Molecular Genetics

Genetic analysis of SCN4A gene in our patient cohort revealed 28 potential disease-causing variants in the 80 patients and two asymptomatic familial cases. These variants involved nine different exons and the most mutated were exons 22, 24, 21, and 13 (Table 2). The most frequent mutations were p.T1313M, p.R1448C/G/H, and p.V1293I found in 18, 13, and 7 patients, respectively (Table 2).


Table 2. Panel of the 28 mutations of the SCN4A gene found in our 80 patients.

Six mutations in the SCN4A gene have not been previously reported in the molecular databases (Leiden Open Variation Database, NextProt, The Human Gene Mutation Database, Exome Variant Server and UniProtKB): p.I215T, p.I239S, p.N275K, p.V445L, p.I692M, p.A1156S, p.N1180I, p.N1297S, and p.F1298C (Table 2). Some of these variants were located in the same position or immediately nearby the amino acid of a codon already known to be mutated and associated with disease, or showing pathogenic score, or segregating with disease in familial genetic studies, strongly suggesting that our nine unknown variants are potential disease-causing mutations.

The p.I215T variant present in one SCM patient was placed in the extracellular loop between the transmembrane segments S3 and S4 of the first repeat (loop S3DI-S4DI) (Figure 1). In the same codon the known variant p.I215M (rs373289931) had been previously reported with a pathogenic score (score = 0.98).


Figure 1. Location of the 28 mutations present in this study onto a secondary structure of Nav1.4 channel. The variants are indicated by small circle for SCM, triangle for PMC, star for Hyper/NormoPP, square for HypoPP2, and cross for SNEL. The two variants p.A1156S and p.F1298C are also present in two asymptomatic family members. The position of all variants has been established using NextProt (

The p.I239S mutation detected in 5 SCM patients was located in the extracellular loop between the transmembrane segments S4 and S5 of the first repeat (loop S4DI-S5DI) (Figure 1); in the same loop the variants p.T238K/M and p.V240M (rs201661188 and rs746216167, respectively) had already been reported.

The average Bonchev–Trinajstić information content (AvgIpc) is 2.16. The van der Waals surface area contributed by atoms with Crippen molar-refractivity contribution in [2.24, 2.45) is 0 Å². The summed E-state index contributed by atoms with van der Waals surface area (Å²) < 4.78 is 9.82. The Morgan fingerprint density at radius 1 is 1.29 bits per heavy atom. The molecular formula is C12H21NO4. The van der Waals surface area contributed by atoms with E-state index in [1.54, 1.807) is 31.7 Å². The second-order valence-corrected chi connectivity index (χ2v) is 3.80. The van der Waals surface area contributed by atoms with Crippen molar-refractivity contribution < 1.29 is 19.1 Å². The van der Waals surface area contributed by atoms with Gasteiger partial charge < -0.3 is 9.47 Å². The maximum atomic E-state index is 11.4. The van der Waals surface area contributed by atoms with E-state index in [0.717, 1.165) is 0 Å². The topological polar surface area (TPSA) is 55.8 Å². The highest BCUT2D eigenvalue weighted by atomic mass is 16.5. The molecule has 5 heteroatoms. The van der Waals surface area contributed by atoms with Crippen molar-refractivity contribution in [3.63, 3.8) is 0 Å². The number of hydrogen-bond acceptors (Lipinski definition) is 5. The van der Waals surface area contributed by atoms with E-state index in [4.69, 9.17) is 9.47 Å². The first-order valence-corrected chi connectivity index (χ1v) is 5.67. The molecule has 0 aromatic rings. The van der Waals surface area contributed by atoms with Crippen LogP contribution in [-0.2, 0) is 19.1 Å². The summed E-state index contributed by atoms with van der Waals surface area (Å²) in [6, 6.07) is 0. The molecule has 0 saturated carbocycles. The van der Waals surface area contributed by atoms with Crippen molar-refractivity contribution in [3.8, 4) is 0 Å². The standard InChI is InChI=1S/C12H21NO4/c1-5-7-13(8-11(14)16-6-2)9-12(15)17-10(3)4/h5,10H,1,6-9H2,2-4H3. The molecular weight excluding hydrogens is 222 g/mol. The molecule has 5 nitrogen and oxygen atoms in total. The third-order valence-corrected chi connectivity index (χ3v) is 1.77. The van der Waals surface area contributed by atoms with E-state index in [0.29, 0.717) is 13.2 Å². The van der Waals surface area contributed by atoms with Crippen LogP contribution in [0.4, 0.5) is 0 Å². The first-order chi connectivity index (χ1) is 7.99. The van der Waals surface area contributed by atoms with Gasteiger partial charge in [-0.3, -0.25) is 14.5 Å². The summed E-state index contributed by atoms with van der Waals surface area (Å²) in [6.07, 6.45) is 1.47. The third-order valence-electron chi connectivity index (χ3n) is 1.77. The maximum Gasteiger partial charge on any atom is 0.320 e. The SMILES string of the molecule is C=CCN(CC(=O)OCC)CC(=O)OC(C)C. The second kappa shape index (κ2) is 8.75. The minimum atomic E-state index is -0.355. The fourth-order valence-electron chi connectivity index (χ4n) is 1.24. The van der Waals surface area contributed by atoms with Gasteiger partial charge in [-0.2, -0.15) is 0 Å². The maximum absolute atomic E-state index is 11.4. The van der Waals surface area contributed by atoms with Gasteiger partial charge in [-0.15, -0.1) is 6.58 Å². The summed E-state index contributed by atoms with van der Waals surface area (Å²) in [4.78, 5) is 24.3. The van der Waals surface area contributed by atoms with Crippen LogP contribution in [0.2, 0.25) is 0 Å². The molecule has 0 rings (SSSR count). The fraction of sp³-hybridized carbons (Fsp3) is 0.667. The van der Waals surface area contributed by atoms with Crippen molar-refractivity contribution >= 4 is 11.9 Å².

One SCM patient harbored the unreported p.N275K variant localized in the extracellular loop between the transmembrane segments S5 and S6 of the first repeat (loop S5DI-S6DI) (Figure 1); in the previous codon the variant p.G274E had been described (COSM3890178) with a pathogenic score (score 0.99).

The p.V445L mutation found in 2 SCM patients was located in the adjacent N-terminal area of the loop connecting repeats I and II (Figure 1). The novel p.V445L mutation could be pathogenic since the known mutation p.V445M at the same position has been reported in multiple families and individuals affected by myotonia congenita and was associated with marked phenotypic variability. According to the prediction sites the p.V445L also had a pathogenic score (score = 0.82).

In two patients affected by Hyper/NormoPP the p.I692M mutation was placed in the intracellular loop between the transmembrane segments S4 and S5 of the second repeat (loop S4DII-S5DII) (Figure 1), nearby the two known mutations p.I692T and p.I692F (rs757943588 and rs765779586).